When it debuted sometime in 2006 — I’ve forgotten when and don’t care to look it up — Brooke Hogan's single “About Us” was probably the worst song I’d ever heard, ever. (Ever.) “I’m just trying to live but you’re all up in my grill,” she sang, and conintued to blab about how difficult her life is as a silver platter pop singer who no one gives a fuck about. (“How’s a girl to breath with all the media staring down my mouth?”) I wasn’t hoping to take her seriously. But I want my superficial chips with the zingiest of cheeze dip, you know? If Brooke’s going to pursue a career as a rootless celebrity baller with tinfoil caps wrapped around her incisors, she needs to push that aesthetic until it’s skidding on the crumbling edge of
whatever. Bling. Pop Trash. Comedy, even. “About Us” fails because Brooke’s just mouthing the words. She doesn’t own her own shittiness, and which she needs to before we’ll ever buy stock in her gold nugget crap.
Tila Tequila owns her own shittiness.
“Hold up you think I’m trippin’ now,” Tila begins on “I Love U,” her debut single. (You knew her previously as a MySpace friend-add queen and occasional Playboy and sports car convention model.) But that lyric's nothing; it only hits Hogan levels of catty, and that’s not enough when the bitchy-cute face of JoJo lurks around every corner.
But Tila knows this, too. She knows that we know that her ballerness exists only in the taint between the ‘Approve’ or ‘Deny’ tabs on her MySpace page. And that's why she brings it to new levels of weird-hard in the chorus.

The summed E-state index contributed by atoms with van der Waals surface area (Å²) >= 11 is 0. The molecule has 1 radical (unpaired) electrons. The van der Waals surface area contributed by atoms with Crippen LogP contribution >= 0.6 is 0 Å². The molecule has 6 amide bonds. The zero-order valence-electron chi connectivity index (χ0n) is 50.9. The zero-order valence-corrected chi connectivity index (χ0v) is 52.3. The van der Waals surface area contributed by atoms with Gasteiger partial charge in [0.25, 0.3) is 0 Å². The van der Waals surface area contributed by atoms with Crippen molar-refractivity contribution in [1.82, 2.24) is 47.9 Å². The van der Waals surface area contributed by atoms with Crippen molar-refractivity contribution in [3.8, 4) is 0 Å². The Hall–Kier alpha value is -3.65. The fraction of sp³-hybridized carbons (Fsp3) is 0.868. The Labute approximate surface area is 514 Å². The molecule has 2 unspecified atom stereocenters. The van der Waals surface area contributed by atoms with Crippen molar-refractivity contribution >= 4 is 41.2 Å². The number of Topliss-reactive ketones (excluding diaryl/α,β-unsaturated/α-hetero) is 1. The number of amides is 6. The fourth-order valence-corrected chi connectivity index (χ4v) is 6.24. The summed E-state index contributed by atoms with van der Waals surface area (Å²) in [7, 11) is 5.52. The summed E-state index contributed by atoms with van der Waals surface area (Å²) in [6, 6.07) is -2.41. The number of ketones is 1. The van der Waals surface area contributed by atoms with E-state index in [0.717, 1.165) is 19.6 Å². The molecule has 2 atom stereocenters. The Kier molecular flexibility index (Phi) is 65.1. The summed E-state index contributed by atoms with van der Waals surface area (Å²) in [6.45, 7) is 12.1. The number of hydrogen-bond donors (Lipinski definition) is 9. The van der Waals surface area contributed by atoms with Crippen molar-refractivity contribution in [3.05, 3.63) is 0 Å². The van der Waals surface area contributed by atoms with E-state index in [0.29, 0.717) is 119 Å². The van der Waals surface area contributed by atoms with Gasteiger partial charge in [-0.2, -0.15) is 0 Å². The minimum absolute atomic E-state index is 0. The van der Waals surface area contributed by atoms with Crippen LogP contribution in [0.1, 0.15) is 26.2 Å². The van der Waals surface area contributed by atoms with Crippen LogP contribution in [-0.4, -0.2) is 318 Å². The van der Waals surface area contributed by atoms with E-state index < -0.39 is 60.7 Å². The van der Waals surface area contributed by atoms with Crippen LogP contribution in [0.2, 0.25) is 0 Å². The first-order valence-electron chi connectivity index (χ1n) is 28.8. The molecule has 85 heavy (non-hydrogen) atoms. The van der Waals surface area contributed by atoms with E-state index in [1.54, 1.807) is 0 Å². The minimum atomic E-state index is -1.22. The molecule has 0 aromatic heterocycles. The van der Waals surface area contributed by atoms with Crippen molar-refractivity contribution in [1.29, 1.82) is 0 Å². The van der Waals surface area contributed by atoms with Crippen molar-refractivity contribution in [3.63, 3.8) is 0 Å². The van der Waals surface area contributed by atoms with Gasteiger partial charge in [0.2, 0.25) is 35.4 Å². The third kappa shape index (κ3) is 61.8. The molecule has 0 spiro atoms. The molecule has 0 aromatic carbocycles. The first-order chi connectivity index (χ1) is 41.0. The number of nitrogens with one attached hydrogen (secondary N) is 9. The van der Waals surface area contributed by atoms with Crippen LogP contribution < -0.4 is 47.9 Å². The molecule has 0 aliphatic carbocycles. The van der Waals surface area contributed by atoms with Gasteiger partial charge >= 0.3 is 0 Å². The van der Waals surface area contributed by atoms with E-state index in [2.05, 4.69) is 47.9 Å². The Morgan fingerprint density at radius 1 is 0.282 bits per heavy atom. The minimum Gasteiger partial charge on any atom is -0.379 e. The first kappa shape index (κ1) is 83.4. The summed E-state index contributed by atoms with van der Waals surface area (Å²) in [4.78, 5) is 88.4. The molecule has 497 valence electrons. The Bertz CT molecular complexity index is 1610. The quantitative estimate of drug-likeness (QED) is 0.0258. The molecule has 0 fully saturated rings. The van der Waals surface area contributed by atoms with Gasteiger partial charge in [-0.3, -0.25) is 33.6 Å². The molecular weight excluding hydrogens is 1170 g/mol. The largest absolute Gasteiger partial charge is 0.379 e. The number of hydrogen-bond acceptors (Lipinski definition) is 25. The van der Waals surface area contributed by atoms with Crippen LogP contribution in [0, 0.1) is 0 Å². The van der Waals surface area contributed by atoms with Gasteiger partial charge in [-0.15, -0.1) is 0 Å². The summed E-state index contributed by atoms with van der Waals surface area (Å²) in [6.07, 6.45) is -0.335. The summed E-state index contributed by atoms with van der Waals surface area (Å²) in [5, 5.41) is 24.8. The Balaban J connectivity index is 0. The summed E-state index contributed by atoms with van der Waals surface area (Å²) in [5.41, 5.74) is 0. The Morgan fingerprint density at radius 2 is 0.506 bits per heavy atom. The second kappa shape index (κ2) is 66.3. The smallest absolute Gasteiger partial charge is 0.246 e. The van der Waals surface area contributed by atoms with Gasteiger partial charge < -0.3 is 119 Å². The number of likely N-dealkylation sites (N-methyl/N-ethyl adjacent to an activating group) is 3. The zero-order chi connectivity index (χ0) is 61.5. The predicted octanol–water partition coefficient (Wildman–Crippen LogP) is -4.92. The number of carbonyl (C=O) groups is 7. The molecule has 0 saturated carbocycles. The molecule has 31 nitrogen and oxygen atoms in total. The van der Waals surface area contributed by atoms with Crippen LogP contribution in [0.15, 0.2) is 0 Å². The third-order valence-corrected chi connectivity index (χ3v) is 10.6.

Because I’m the crazy bitch that’s running the game
Because I’m the crazy bitch that’s calling your name
Because I’m the crazy bitch I ain’t got no shame
I will fuck you up.
Then there’s a bunch of yelling on the track, like maybe all the people Tila fucked up previously suddenly stormed into Lil Jon’s studio with torches and upraised stanchions. (Crowd: “We wanna fuck you up Tila!” Tila: “I wanna fuck you up too!”)
But then Tila turns around and gets all breathy. “I love you (or U),” she coos repeatedly. “I love you.”
Wait, what? Maybe it's due to the track's cell phone release setup (ADD and shitty download rates), but Tila’s suddenly turned the tables on the about-to-be-fucked-up. It's a relationship gone south and north in the space of a few seconds. “I know I said I’d chain your mom to a radiator honey,” we can imagine her saying if this was, you know, an actual song. “But what I really meant was I Heart U.” This last couplet she would spell out in the air before her, or maybe in the condensation on a nearby windowpane.
But "I Love U” isn't a song. It’s a download of readymade attitude for your mobile device, which of course by association means you. Brooke Hogan is trying to ball. But she doesn’t have the stones to get rid of that awkward pop song apparatus and simply state the obvious. In comparison, Tila knows that the obvious, superficial, flimsy, and foul-mouthed is all she really has to offer.
The press release announcing the “I Love U” clip tries to acknowledge this.
“The phenomenon of Tila Tequila is a story of being an icon of the cultural zeitgeist where the lines of pop culture, personal technology and raw talent intertwine to yield a feisty, magnetic pop music star on the verge,” it reads, refusing to define “raw talent” as it relates to its subject. “Icon” and “zeitgeist” shouldn’t be thrown around casually, either, especially by PR flacks. But Tila did make it into Time's recent gush over Web 2.0, so that at least stretches the area between her MySpace approval tabs a little bit.